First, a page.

Foreign Policy Blogs

Turkmenistan: Dealing in Turkey

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For the first time in seven years, Ankara will host a Turkmen head of state, as President Berdymukhamedov visits the nation this March 24, 25. This diplomatic meeting quickly follows Turkey's President Gul's own visit to Ashgabat last December, as Turkey seems to be making an assertive effort to improve its relations with many Central Asian states, many of which hold populations with large Turk minorities. Turkmenistan's Berdymukhamedov-led government is also showing a greater diplomatic effort to spread its interests beyond Russia, as Turkey opens the door to greater relations with the US and EU.

Economic and energy issues are expected to be the two main areas discussed at this conference. During Gul's December visit, the two nations' agreed to establish a joint economic cooperation council and last July Turkey signed a preliminary deal with Iran to carry natural gas from Iran and Turkmenistan to Europe. The Nabucco 3,300-kilometer gas pipeline which would send Turkmen, Middle Eastern, and Central Asian gas to the EU via Turkey, was also said be on the agenda. The US and EU strongly desire such a pipeline as it avoids Russia's Gazprom's reach, but Russia's latest deal with Turkmenistan, which greatly raised Russia's purchasing price for Central Asian gas, puts Nabucco in jeopardy. Whatever precise details or deals come from this meeting, it can be assumed that Turkey and Turkmenistan have created a closer relationship, which may yet bear fruit.

In a new article discussing Uzbekistan's growing "thaw' with the US and EU, Joana Lillis reports that Uzbek authorities have made a showing of promoting greater human rights in their state to try to relieve some of the sanctions and isolation brought to the state since the 2005 Andijan incident. The Uzbek government announced on March 13 that the International Committee of the Red Cross, which had been banned from performing its mission in the country for the past three years, would be allowed to investigate the nation's prison/detainee system, which the US State Department just called "deplorable.' Lillis warns that this and other recent Uzbek human rights promotion efforts may just be cosmetic and that sanctions brought against the country should not be taken away lightly.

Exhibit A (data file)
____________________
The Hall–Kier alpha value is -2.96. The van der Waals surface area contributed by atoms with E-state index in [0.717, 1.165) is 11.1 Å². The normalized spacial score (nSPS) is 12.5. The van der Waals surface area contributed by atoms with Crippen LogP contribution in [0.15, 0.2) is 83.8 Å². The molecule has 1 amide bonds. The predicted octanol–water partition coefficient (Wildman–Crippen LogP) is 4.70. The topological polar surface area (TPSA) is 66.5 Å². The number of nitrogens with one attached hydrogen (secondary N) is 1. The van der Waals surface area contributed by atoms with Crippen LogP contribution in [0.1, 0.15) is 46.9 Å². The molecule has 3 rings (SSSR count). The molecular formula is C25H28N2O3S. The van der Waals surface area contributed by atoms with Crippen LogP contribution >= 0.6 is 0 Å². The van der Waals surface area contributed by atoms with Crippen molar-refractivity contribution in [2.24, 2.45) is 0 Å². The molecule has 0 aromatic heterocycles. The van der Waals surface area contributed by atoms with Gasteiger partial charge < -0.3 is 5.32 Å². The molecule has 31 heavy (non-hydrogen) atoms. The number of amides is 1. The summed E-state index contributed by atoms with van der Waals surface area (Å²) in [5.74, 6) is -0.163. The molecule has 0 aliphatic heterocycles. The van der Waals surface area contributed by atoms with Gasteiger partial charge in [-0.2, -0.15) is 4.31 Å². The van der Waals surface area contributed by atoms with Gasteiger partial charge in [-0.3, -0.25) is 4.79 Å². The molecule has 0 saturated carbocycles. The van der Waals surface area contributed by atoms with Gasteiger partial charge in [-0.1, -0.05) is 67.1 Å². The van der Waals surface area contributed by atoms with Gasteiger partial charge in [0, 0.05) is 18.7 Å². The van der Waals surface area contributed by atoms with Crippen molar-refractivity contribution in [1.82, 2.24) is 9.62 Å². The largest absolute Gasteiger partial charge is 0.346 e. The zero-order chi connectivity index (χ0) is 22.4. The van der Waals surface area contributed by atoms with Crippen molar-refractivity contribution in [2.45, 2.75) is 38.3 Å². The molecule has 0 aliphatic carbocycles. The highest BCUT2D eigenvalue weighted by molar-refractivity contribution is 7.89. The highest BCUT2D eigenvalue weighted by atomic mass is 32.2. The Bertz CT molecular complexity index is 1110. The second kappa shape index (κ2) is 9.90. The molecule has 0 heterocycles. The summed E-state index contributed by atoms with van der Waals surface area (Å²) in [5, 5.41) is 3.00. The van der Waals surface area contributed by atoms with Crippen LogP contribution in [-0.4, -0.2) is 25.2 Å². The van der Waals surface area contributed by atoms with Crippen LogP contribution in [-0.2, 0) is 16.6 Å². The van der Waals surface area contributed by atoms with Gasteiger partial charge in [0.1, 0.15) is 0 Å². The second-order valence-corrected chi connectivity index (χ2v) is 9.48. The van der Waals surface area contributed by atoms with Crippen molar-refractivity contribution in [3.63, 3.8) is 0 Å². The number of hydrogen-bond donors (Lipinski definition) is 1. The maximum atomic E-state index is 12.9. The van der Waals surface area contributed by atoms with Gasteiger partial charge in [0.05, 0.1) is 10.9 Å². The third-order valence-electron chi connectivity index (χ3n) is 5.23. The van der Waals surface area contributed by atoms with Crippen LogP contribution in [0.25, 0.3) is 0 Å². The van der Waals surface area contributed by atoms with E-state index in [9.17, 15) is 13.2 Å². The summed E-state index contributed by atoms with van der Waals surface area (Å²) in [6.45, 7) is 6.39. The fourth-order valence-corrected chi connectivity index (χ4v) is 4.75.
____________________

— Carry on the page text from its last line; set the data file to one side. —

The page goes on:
EU Foreign Policy Chief Javier Solana, at a recent European Commission summit, warned that "the severe impact of climate change in Central Asia is causing water and food shortages that could lead to regional conflicts' in the near future.

On a , here is a fascinating journal of an American who traveled to Beijing to watch the first MLB spring training game in China, the Dodgers vs. the Padres.

 

Author

Patrick Frost

Patrick Frost recently graduated from New York University's Masters Program in Political Science - International Relations. His MA thesis analyzed the capabilities and objectives of the Shanghai Cooperation Organization in Central Asia and beyond and explored how these affected U.S. interests and policy.

Areas of Focus:
Eurasia, American Foreign Policy, Ideology, SCO

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